• The Docking Ball Valve flexible ball (No. 43) shall be larger than the diameter of the docking port housing (No. 29) however through deflection will be able to be inserted into the ball boot (No. 30).
    • With an external nebulizer being inserted into the docking port, the neck of that nebulizer will make contact with the shaft fins (No. 45) and push the entire Docking Ball Valve FIG. 11 into the docking containment area (No. 28).
    • The Docking Ball Valve flexible ball (No. 43) will start to deflect and continue deflecting to its maximum limits as the nebulizer neck continues to push on the shaft fins (No. 45).
    • Maximum deflection of the Docking Ball Valve flexible ball (No. 43) will create a passageway for nebulizer aerosol to inter and then travel through HME SHUTTLE to the patient's endotracheal tube FIG. 12B, along with gas flowing from and to the ventilation device 10.

FIG. 15 (top, perspective view) and FIG. 16 (bottom perspective view), show an HME SHUTTLE 62 without a docking port for a nebulizer in the housing 64.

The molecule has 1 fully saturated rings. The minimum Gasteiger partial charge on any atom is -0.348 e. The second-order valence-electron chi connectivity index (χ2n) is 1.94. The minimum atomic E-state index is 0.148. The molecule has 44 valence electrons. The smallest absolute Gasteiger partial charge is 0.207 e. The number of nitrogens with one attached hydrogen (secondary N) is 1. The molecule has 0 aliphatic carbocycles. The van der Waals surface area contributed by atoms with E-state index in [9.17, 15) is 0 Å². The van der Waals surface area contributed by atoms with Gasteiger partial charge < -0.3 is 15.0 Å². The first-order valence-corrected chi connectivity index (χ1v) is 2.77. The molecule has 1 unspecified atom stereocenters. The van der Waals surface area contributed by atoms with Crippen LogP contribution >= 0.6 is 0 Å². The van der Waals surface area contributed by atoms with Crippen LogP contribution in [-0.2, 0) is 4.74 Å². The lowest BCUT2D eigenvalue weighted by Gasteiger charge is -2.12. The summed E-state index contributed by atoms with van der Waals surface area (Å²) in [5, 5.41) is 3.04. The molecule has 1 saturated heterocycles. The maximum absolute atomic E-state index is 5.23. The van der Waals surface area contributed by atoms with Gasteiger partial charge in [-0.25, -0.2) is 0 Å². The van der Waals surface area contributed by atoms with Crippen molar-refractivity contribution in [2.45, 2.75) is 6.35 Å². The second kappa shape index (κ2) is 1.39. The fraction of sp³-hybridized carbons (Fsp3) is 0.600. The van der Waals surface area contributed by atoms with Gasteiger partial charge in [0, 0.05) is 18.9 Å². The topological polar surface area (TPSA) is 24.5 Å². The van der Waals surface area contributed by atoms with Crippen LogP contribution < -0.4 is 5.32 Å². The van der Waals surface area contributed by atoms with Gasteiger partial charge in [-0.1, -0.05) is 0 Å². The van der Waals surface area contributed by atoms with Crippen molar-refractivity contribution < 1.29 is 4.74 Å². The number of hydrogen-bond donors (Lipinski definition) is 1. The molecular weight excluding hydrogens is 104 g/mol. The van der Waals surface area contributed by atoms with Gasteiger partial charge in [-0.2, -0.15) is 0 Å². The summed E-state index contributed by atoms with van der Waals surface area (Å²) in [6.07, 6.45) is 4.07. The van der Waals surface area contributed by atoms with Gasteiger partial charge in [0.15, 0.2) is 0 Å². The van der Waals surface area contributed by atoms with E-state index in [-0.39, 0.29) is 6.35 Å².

FIG. 17 (top perspective view) and FIG. 18 (bottom perspective view), show an HME SHUTTLE 72 which has a housing 74 which does not include a docking containment area for a nebulizer.

HME SHUTTLEs 62 and 72 may be used with nebulizers externally connected to gas flow inhalation tubes.

PRIMARY COMPONENT PART NUMBERS

  • Patient—Ventilator Interface (10)
    • 8 endotracheal tub
    • 16 inhalation tube
    • 18 exhalation tube
  • HME Shuttle (12)
  • Housing Unit (14)
    • 20 inspiratory gas flow opening
    • 21 expiratory gas flow opening
    • 23 endotracheal tube opening
    • 24 housing unit well/cavity
    • 25 pressure seals, inner well
    • 27 pivot junction
    • 28 docking containment area
    • 29 docking port housing
    • 30 docking ball valve boot
    • 31 docking port